Educating the Poorest Mothers and Children in Jordan
By the time children enter first grade, they have mastered a few basic skills from kindergarten– at least colors, letters, counting, and maybe a nursery rhyme or two. Recently, I visited the Education Reform Support Program (ERSP), a pilot program initiated by USAID, in partnership with the Jordan Ministry of Education to provide early learning opportunities for children who are not able to attend kindergarten. Suddenly, I found myself reassessing my perception of four and five-year olds putting their supplies in their backpack like pros before the first day of first grade. Success from basic skills results from basic access.
The Jordanian Ministry of Education has served as a primary catalyst to the unprecedented success of the USAID-funded Education Support Program. About ten years ago, Jordan had not yet developed its public kindergarten system. Today, Jordan has established approximately 1,000 kindergarten classrooms with a uniform curriculum, thanks to the Ministry of Education and support from donors. The successes from this initiative have increased the demand for classrooms to double the current figure, encouraging stakeholders to continue increasing capacity.
Kindergartens are especially sparse in rural villages. In those remote areas, private kindergarten is not an option, and most kids do not have access to a pre-school education before beginning elementary school, foregoing its contribution to future success. A typical child profile for this program tends to come from a disadvantaged background (i.e. lower income, more isolated, less educated parents), further increasing the discrepancy between peers who have completed a kindergarten curriculum before entering first grade and those who have not. Consequently, they perform poorly on Jordan’s index of learning readiness across a range of domains: social and emotional skills, pre-literacy skills (i.e. ABCs), and classroom behavior among others.
Last winter, stakeholders from the Jordanian Ministry of Education and USAID launched the Education Reform Support Program to provide these children and their mothers with the tools to prepare for elementary school at home. For ten sessions, mothers and children are taught concurrently: Children engage in exercises targeted to develop kindergarten knowledge and skills; Mothers review concepts of child development, nutrition, and safety among others.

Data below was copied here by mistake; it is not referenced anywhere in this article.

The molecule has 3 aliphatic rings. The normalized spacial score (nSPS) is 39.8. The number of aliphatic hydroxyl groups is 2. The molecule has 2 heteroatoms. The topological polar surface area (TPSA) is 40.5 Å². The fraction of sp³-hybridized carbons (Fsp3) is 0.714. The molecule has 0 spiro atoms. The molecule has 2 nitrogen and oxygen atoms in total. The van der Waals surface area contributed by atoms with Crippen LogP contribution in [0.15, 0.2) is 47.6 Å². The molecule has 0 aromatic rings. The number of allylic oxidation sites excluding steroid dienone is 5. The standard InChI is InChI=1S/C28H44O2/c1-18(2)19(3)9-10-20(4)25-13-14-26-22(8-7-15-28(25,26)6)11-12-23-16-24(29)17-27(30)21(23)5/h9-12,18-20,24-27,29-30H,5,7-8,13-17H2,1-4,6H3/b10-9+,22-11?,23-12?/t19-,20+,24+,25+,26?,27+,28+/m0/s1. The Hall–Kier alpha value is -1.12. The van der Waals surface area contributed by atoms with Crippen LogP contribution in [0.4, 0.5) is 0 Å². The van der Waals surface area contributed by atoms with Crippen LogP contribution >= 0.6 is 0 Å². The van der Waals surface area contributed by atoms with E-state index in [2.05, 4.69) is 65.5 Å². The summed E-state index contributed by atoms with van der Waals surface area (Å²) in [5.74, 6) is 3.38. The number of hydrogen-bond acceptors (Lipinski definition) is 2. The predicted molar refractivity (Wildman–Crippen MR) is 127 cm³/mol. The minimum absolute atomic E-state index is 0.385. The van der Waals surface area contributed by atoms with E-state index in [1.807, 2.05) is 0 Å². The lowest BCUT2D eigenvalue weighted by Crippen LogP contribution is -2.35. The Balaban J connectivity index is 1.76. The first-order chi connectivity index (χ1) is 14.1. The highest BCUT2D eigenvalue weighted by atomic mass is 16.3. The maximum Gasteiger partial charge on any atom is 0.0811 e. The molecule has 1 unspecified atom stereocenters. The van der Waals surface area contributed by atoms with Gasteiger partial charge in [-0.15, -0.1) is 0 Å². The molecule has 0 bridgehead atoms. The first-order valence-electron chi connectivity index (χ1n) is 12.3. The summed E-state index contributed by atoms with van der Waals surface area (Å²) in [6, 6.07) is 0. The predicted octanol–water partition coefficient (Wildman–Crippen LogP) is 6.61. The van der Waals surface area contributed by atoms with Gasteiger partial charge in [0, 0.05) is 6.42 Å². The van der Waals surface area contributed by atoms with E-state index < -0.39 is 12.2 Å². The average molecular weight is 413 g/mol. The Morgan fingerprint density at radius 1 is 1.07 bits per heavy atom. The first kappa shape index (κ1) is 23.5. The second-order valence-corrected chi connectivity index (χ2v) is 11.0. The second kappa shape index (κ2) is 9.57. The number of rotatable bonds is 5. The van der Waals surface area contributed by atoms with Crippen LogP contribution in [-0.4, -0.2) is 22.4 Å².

Approximately 450 children and 450 mothers from ten designated “poverty pockets” throughout the country have completed the program. When I visited two of the program sites, I could feel the enthusiasm from the moment I walked in the room. Mothers shared recipes for well-balanced meals with each other over the soft din of children singing, counting, and playing clapping games. The program empowers mothers to play an impactful role in their children’s academic foundation, reinforcing and advancing a child’s development from the curriculum.
Participants have expressed such positive feedback that in Spring 2013, the Jordanian Ministry of Education plans to expand the initiative to a nation-wide scale. This special partnership between local communities, USAID, and the Jordanian government personifies the sustainable successes we can achieve in development by working together.
Worldwide, a country’s long-term potential is embodied by its younger generations; an investment in youth education programs is by definition an investment in the country’s future. Through the commitment to the Education Reform Support Program, the Ministry of Education and its partners have demonstrated their commitment to all Jordanian youth, investing in an educational foundation that will provide the tools to define and build the country’s future. Kindergarten is the first step towards this future.
Katherine Merseth is the Deputy Chief of Party of the Jordan Education Reform Support Program (ERSP). ERSP is funded by USAID and implemented by Creative Associates International.